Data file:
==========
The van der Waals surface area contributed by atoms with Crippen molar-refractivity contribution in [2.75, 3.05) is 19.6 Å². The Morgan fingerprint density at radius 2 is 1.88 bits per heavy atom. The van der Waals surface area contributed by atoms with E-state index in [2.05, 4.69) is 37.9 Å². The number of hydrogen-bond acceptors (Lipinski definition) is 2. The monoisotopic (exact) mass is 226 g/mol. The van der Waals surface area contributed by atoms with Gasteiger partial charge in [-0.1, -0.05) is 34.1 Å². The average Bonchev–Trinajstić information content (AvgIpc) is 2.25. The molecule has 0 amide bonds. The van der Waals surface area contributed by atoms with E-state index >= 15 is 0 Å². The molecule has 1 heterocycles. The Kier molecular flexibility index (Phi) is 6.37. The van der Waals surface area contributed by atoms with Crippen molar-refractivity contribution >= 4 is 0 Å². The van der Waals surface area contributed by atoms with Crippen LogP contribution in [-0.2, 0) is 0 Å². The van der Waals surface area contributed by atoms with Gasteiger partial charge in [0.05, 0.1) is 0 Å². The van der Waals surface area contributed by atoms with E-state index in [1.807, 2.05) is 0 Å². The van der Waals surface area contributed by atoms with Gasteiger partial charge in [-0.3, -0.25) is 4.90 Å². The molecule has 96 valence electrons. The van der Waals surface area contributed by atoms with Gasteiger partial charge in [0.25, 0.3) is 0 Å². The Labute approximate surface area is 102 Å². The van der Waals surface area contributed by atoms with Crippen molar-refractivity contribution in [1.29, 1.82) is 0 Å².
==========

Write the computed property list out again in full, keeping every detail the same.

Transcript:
The van der Waals surface area contributed by atoms with Crippen molar-refractivity contribution in [2.75, 3.05) is 19.6 Å². The Morgan fingerprint density at radius 2 is 1.88 bits per heavy atom. The van der Waals surface area contributed by atoms with E-state index in [2.05, 4.69) is 37.9 Å². The number of hydrogen-bond acceptors (Lipinski definition) is 2. The monoisotopic (exact) mass is 226 g/mol. The van der Waals surface area contributed by atoms with Gasteiger partial charge in [-0.1, -0.05) is 34.1 Å². The average Bonchev–Trinajstić information content (AvgIpc) is 2.25. The molecule has 0 amide bonds. The van der Waals surface area contributed by atoms with E-state index >= 15 is 0 Å². The molecule has 1 heterocycles. The Kier molecular flexibility index (Phi) is 6.37. The van der Waals surface area contributed by atoms with Crippen molar-refractivity contribution >= 4 is 0 Å². The van der Waals surface area contributed by atoms with Crippen LogP contribution in [-0.2, 0) is 0 Å². The van der Waals surface area contributed by atoms with Gasteiger partial charge in [0.05, 0.1) is 0 Å². The van der Waals surface area contributed by atoms with E-state index in [1.807, 2.05) is 0 Å². The van der Waals surface area contributed by atoms with Gasteiger partial charge in [-0.3, -0.25) is 4.90 Å². The molecule has 96 valence electrons. The van der Waals surface area contributed by atoms with Gasteiger partial charge in [0.25, 0.3) is 0 Å². The Labute approximate surface area is 102 Å². The van der Waals surface area contributed by atoms with Crippen molar-refractivity contribution in [1.29, 1.82) is 0 Å².